Conjoined twins have 1st of 2 separation surgeries
1st case of conjoined twins in Northeast Florida
JACKSONVILLE, Fla. – Wolfson Children's Hospital performed a historic procedure Friday that will change the lives of two local baby boys forever: the first of two surgeries to separate conjoined twins, Conner and Carter Mirabal.
The boys were born three weeks ago, connected at the belly, sharing a small intestine. The boys each have a liver, but the two organs are attached.
The boys survived Friday's surgery, which took about three and half hours and split their small intestines. It was the first surgery of it's kind in Northeast Florida, and doctors told the family the boys were very strong and doing well.
In about six months, their livers will be separated and doctors will separate the boys as well.
"It's all worth it; it's going to be worth it in the end," said Jasmine Mirabal, the boys' aunt. "It's worth it now, but it's really going to be worth it when they're home."
Michelle Brantley and the twins' father, Bryan Mirabal, found out she was pregnant with the boys when she was four months along. A week later, they were told the boys were conjoined. All this came just eight months after Brantley gave birth to the couple's other son, Gage, who's now 13 months old.
"I don't think it set in right away," Jasmine Mirabal said. "A lot of us were in denial, you know, even though it was there, it was happening. We kind of pushed ourselves away from it. At the same time, we couldn't do that because it was happening and we had to deal with it in the best way we could."
Jasmine Mirabal said twins don't run in the couple's immediate family.
"It wasn't a plan to get pregnant, her birth control failed," Jasmine Mirabal said. "But it wasn't a mistake. It was meant to happen one way or another. And we are beyond grateful that it did happen because they are just so precious. Their love is part of what gets us through this."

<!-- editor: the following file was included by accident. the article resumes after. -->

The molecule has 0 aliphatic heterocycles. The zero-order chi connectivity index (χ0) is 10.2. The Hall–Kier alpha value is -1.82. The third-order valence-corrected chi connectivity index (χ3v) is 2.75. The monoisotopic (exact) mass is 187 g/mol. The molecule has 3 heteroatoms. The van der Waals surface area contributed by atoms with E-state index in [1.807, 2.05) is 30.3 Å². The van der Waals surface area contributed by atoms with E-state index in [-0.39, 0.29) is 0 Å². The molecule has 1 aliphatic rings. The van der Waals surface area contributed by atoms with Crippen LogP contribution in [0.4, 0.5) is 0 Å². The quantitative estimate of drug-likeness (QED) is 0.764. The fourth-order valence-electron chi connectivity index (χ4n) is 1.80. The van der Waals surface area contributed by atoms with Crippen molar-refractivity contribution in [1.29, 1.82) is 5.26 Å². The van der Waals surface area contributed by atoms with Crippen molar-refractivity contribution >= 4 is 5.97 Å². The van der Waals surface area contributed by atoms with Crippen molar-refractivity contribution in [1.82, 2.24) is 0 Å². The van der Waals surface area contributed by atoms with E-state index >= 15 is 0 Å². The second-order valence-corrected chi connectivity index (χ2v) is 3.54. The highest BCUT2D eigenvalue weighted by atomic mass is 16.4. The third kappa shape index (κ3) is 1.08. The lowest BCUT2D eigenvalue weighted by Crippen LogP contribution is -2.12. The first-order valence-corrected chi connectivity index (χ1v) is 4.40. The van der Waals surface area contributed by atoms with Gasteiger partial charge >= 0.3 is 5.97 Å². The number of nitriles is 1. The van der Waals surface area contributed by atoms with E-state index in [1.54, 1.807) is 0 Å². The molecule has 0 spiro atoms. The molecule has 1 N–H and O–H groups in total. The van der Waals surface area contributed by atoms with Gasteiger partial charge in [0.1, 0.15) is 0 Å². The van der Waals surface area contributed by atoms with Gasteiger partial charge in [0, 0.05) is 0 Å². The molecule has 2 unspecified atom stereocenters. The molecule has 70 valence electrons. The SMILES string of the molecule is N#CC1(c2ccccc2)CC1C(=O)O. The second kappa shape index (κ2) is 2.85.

Jasmine Mirabal said Wolfson Children's Hospital has been outstanding, bringing them breakfast and lunch and checking on them throughout the day.
"They're our miracle babies," Jasmine Mirabal said. "They really are. We weren't promised their lives. God gave them to us. As crazy as this has all been, it's not a burden to us, it's a blessing. We wouldn't have it any other way. We really wouldn't."
She said Friday morning the twins were looking good. They've gained weight since they were born three weeks ago. Their eyes are open, and they've been able to cry now because breathing tubes were taken out.
Jasmine Mirabal said it will all be worth it when they can take the boys home.
"We hope they're separated successfully and we get them out of this hospital. Get them home, you know?," Jasmine Mirabal said. "It's hard. We don't get to hold them. We get to touch them. Michelle was able to hold them once during their baptism, but other than that I mean we just want them in our arms, we want them home."
After the second surgery, the boys will have to heal, so it will be a few months after that before they can officially go home.?
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